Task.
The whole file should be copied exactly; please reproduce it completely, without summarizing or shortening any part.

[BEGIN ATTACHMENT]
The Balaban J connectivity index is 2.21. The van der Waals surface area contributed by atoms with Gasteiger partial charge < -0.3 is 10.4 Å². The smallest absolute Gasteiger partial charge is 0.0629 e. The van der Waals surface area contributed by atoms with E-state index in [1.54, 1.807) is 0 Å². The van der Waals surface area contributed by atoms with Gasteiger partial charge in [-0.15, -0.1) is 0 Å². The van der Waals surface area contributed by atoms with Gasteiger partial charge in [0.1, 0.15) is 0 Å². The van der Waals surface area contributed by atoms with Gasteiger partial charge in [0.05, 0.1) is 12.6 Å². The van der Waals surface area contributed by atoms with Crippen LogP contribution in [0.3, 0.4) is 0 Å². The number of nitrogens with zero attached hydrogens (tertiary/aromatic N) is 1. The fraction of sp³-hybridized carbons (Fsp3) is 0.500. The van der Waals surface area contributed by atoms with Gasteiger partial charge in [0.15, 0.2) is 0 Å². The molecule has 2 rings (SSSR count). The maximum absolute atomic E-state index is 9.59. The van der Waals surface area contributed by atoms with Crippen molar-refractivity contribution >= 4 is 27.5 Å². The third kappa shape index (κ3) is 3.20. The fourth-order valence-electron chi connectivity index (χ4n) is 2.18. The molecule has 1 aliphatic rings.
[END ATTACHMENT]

The Balaban J connectivity index is 2.21. The van der Waals surface area contributed by atoms with Gasteiger partial charge < -0.3 is 10.4 Å². The smallest absolute Gasteiger partial charge is 0.0629 e. The van der Waals surface area contributed by atoms with E-state index in [1.54, 1.807) is 0 Å². The van der Waals surface area contributed by atoms with Gasteiger partial charge in [-0.15, -0.1) is 0 Å². The van der Waals surface area contributed by atoms with Gasteiger partial charge in [0.1, 0.15) is 0 Å². The van der Waals surface area contributed by atoms with Gasteiger partial charge in [0.05, 0.1) is 12.6 Å². The van der Waals surface area contributed by atoms with Crippen LogP contribution in [0.3, 0.4) is 0 Å². The number of nitrogens with zero attached hydrogens (tertiary/aromatic N) is 1. The fraction of sp³-hybridized carbons (Fsp3) is 0.500. The van der Waals surface area contributed by atoms with Gasteiger partial charge in [0.15, 0.2) is 0 Å². The molecule has 2 rings (SSSR count). The maximum absolute atomic E-state index is 9.59. The van der Waals surface area contributed by atoms with Crippen molar-refractivity contribution >= 4 is 27.5 Å². The third kappa shape index (κ3) is 3.20. The fourth-order valence-electron chi connectivity index (χ4n) is 2.18. The molecule has 1 aliphatic rings.